Could we stomach a return to a wartime diet?
As our population grows, and world food prices escalate, the UK will need to produce more food. But will that mean a return to a more restricted diet, reminiscent of wartime, when reduced imports made Britain rely heavily on homegrown food?
Before World War II, two-thirds of British food was imported from abroad. As the war began, enemy ships blocked many of the supplies that Britain had relied on, including fruit, sugar, cereals and meat.
Campaigns like Dig For Victory encouraged the nation to grow its own food, and in towns and cities, allotment numbers rose. But it was the farmers who made the biggest difference. In the countryside an agricultural revolution began as farmers swiftly doubled homegrown food production.
What Churchill ate
- Oysters and roast venison with mushrooms featured on his menu
- His wartime dinners were washed down with champagne
- Dessert was ice cream with raspberries, followed by apples, grapes and walnuts
During the 1930s cheap cereal crops imported from the US and Canada meant British farmers could no longer compete, so instead of growing crops they concentrated on livestock, like pigs and cows.
But as part of the war effort farmers were ordered to plough up fields, sow crops and increase harvests. Produce was then handed over to local government groups for distribution. It was a well-planned, well-executed, national operation.
Dr Chris Williams, lecturer in history at The Open University, says WWII was a turning point for agriculture. "We went from five million tonnes of potatoes per year at the start of the war to 10 million tonnes by the end of the war."
Farmers ploughed up 6.5 million acres of unused land - a combined area bigger than the whole of Wales.
And though the nation became sick of potatoes, this efficient "make do and mend" model of production is something the food industry could learn from, Dr Williams says.
During the war, homegrown vegetables were the staple diets of many households, as meat, dairy products and sugar became scarce.
Historian Ruth Goodman, one of the participants in BBC Two's Wartime Farm, says people living in the countryside had certain advantages during rationing - because they could forage for whatever they could find, in the hedgerows and fields.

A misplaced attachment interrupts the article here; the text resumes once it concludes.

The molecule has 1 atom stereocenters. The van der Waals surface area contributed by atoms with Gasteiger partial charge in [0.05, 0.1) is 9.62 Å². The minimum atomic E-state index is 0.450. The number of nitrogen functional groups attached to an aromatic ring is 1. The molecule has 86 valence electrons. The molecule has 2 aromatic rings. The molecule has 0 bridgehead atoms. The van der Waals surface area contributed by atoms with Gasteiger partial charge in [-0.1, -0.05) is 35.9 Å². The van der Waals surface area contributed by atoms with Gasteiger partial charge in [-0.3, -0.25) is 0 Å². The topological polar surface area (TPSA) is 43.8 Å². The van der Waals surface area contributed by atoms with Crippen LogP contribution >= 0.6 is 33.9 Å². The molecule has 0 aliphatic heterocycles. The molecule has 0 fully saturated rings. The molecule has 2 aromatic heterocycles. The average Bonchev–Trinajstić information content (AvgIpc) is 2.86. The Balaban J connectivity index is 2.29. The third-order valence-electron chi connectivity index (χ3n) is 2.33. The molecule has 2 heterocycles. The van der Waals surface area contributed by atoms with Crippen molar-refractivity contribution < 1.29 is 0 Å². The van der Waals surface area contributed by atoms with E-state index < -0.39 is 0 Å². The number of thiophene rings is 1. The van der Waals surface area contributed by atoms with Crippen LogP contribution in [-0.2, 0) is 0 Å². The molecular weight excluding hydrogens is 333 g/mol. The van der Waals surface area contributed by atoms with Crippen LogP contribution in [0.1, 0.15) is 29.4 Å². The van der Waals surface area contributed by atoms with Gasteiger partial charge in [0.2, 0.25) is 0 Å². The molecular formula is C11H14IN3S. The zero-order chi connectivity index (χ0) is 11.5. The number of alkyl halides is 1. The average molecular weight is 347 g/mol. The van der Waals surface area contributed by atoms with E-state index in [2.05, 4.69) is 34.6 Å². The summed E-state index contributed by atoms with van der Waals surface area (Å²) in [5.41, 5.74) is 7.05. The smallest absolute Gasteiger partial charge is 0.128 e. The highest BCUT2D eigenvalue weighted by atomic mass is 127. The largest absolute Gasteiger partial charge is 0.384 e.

"Townies came off a lot worse during the war - in the countryside you've got so many more resources at your fingertips. Mushrooms, acorns, chestnuts, blackberries."
The amount of homegrown food produced has "plateaued in recent years", says Phil Hudson, head of food and farming at the National Farming Union. He attributes this largely to a lack of investment in agriculture, and the relatively low incomes farmers receive.
Life on a wartime farm
He is calling for more research and development to get the most out of our farmland, which is becoming increasingly scarce as urban developments encroach on agricultural land.
Food policy expert Prof Tim Lang says consumers are also partly to blame, as "they are being allowed the fantasy that they can eat what they like".
Our ever-expanding palates have become accustomed to exotic, imported foods not available in the UK, not to mention an abundance of meat and dairy products.
Animals must consume, on average, 3kg of grain to produce 1kg of meat. Today half of all cereals produced are used to feed animals. They are "the most wasteful and inefficient converters of food which one can imagine," argues Prof Lang, who is also a former government advisor on food policy.
According to the United Nations Environment Programme (UNEP), all of the world's cereal fed to animals could feed the additional three billion people expected by 2050. The UNEP suggests animals could instead be fed recycled waste.
"Instead of aspiring to eat more meat and dairy as people get richer, we should aspire to eat more diverse plants," says Prof Lang. But he says the government is failing to "take a lead" on changing the policy around what farmers should produce.
"It's perfectly possible to be more self-sufficient. As we can see from World War II, it could happen very quickly, but only because the infrastructure was put in. Grants and systems of subsidies were created for farming to be profitable."
Try your own war recipes
In a statement from the Department for Environment, Food and Rural Affairs, Farming Minister Jim Paice said:
"With our increasingly hungry world every country must play its part to produce more food and improve the environment... Whether it means embracing new farming technology or people wasting less, we've got to become more sustainable."
However, Prof Tim Benton, UK champion for global food security, says Britain should stick to producing what it is good at and import the rest.
A lot of what we would consider staple food, such as tomatoes, are not naturally grown in the UK. It would require more energy to grow tomatoes here than the costs involved to import them which "doesn't make sense in a global market", he says.
"Becoming more self-sufficient in food would mean we have to replace more of what we are used to eating on a daily basis."